Of course you did not open this with the notion that we, PresumeFlyness would have the answer for you, did you?...
The question stands... What happened to music?
With artist such as Bryson Tiller, PartyNextDoor, Future, and more the "sound" of music, its gradual transition should not be a smack in the face to anyone. I would say this new sound started to change when work like Drake's "Come Back Season" and KiD CuDi's "A KiD Named CuDi" (to name a couple) came about giving males who were so involved with pop culture the okay to tap into those not-so-masculine feelings. KiD CuDi was making dope music giving the audience something to bump to, but the audience and the industry was having a difficult time putting a specific genre on this music.
"It's like I would play all my stuff for everybody and you know all people would give me feedback and they would be like, 'Yo... yo why... why your shit sound so different?...' I would be like, 'Why not not?... Nigga'" KiD CuDi - Man On The Moon (The Anthem)
Drake from the beginning of his career was dropping music that the majority was favoring. Tracks like "B***H Is Crazy" and "Ignant S**T" would have an audience ranging from Onyx listeners to people who love Taylor Swift; Drake has quite a diverse crowd. Rapping and singing on a verse now had its place in music and Drake is presently killing the game. I was even told once that "Drake can do no wrong."
In the early 2000s while Jay-z was dropping tracks like "Izzo (H.O.V.A)" and Cam'ron was dropping tracks like "Oh Boy" singing and rapping on the same verse by one artist would have been unheard of during those times. Rap was not really nocturne enough to set the mood (however, I'm sure it has its place somewhere in the bedroom). If any woman needed serenading we had artist such as Tyrese, Alicia Keys, Avant, Floetry, D'Angelo and Keith Sweat to mention a few. It was possible to make a playlist or play the music straight from artist's albums when that special person came over, but it was also possible to depend on the radio. Oh sure you can make the argument for The Weeknd, Bryson Tilller and Frank Ocean, that these artist are R&B, but can you truly say that? Once you compare their sound to Dru Hill and Boyz II Men, I'm sure it would not be difficult to hear the difference. Smooth jazz is amazing folks, but let us not forget that Jazz paved the way for that sound.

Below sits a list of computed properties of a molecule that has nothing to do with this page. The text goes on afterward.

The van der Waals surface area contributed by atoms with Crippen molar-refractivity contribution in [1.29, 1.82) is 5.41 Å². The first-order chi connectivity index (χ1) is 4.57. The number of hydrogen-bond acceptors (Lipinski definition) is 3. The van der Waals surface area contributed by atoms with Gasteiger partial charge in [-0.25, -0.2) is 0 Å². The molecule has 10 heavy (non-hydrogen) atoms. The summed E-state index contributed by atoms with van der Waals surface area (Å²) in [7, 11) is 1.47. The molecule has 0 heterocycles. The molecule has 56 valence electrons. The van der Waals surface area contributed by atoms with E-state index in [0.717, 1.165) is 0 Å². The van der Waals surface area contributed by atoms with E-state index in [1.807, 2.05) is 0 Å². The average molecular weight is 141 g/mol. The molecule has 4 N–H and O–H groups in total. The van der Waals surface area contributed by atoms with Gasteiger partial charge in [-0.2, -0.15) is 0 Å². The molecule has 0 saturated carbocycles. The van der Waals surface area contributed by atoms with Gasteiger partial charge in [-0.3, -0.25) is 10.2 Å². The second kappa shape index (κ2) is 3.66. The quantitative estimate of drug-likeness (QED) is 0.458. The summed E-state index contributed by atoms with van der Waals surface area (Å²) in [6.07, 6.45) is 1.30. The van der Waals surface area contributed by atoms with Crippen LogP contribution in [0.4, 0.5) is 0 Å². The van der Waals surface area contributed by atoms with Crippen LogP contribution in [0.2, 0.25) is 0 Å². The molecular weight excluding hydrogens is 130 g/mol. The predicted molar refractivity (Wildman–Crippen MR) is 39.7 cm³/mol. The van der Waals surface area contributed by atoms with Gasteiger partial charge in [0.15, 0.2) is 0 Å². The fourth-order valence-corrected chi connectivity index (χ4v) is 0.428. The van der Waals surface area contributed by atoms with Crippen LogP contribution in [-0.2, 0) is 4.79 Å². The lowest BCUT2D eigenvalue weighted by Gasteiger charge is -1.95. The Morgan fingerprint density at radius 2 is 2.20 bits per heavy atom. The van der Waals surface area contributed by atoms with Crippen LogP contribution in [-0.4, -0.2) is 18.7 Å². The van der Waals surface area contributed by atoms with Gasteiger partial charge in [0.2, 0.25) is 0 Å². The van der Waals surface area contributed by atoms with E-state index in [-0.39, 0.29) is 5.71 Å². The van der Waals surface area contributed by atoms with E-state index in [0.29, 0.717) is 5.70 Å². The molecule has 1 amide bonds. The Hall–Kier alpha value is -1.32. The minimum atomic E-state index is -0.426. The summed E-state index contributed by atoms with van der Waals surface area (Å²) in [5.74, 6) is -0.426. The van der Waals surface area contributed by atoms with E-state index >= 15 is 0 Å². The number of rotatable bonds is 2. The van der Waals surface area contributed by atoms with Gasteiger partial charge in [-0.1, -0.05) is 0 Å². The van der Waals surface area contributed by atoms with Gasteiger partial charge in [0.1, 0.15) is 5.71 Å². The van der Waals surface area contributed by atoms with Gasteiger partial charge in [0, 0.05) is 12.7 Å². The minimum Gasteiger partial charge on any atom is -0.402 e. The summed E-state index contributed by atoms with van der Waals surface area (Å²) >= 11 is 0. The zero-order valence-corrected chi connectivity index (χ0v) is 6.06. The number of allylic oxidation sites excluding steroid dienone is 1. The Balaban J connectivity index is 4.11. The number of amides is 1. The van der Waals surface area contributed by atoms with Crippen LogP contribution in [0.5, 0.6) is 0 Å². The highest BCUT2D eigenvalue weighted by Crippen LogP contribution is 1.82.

I remember it was the radio that gave an artist a chance to shine, but pop culture also took a change. I am not here stating that I know the choosing process of what will be played on the radio without a specific artist visiting the studio on a specific day, but I have noticed something... It would only be "natural" for pop culture to adapt social media as a means, outlet, source to look upon for news or gossip and it has. Is it possible that social media is influencing what is being played on the airwaves? One would not say this is too farfetched. Being that I am also a part of this society, because that is what social media is, a digital society. A community we're people lead the people. Reposting, reblogging, retweeting what someone else has done over and over and over again. This thus keeps whatever has gain relevancy to stay relevant, possibly longer than it should have and shutting out whatever could have possibly prospered next, specifically one is talking about music. The average Joe and Jane is the mass social media user and I can bet you that those average Js had no clue Tyrese released a new album.
I remember when there were talks about underground hip-hop, but now it's like we are searching for underground music in general and the number of overshadowed artist have grown drastically. The artist who were already well-known are no longer getting air play. Sometimes I feel as if R&B is only getting played on VH1 Soul. Is that really the only way I can see a Musiq Soulchild music video? So now, artist have to find new means to get their music to their audience and said audience has to find a new way to discover their artist's music. This means you better have a Twitter, Instagram, SnapChat.... Hell, just have them all or you just might miss something. It is truly sad because not everyone wants to be "plugged-in. Remember this, once you become plugged-in you have to try your hardest to stay conscious to get out when you have received the information you were looking for. You can become just another social media zombie; reminds me of Nicole Kidman in "Stepford Wives" or middle-aged man playing the MMO video game, "World OF Warcraft."
I can agree with something. Genre is in its own way music segregation. Why label a certain sound of music, right? In the words of James Brown, "If it sounds good and feels good then it's musical." However, those who are just discovering music now, maybe because of their age or lack of interest until now, I somewhat envy your ignorance. You will hear your first R&B song, probably a song from 1999 or the early 2000s and wonder where can you find more (thank God for the internet).
Now awards that have been given could possibly argue otherwise to everything said, but I am sure many among you have your doubts pertaining to awards and who is the best pop or rap artist when they are chosen. Remember, persons and people are not the same thing.
I am just simply trying to raise the question, "What happened to music?" What happened to hearing R&B on the radio? What happened to hearing a new artist like every other three weeks on Hot 97? What the hell happened to Fuse? You guys cannot tell me you do not miss that person selling those mixtapes on the corner with the newest tracks. I am pretty sure the MC of these radio shows were doing the same thing before the social media community opened up for everyone to live in. That is seemingly all gone now. Those people have been replaced by a huge number of artist trying to sell their own music. Why? Because they are not being heard like they use to.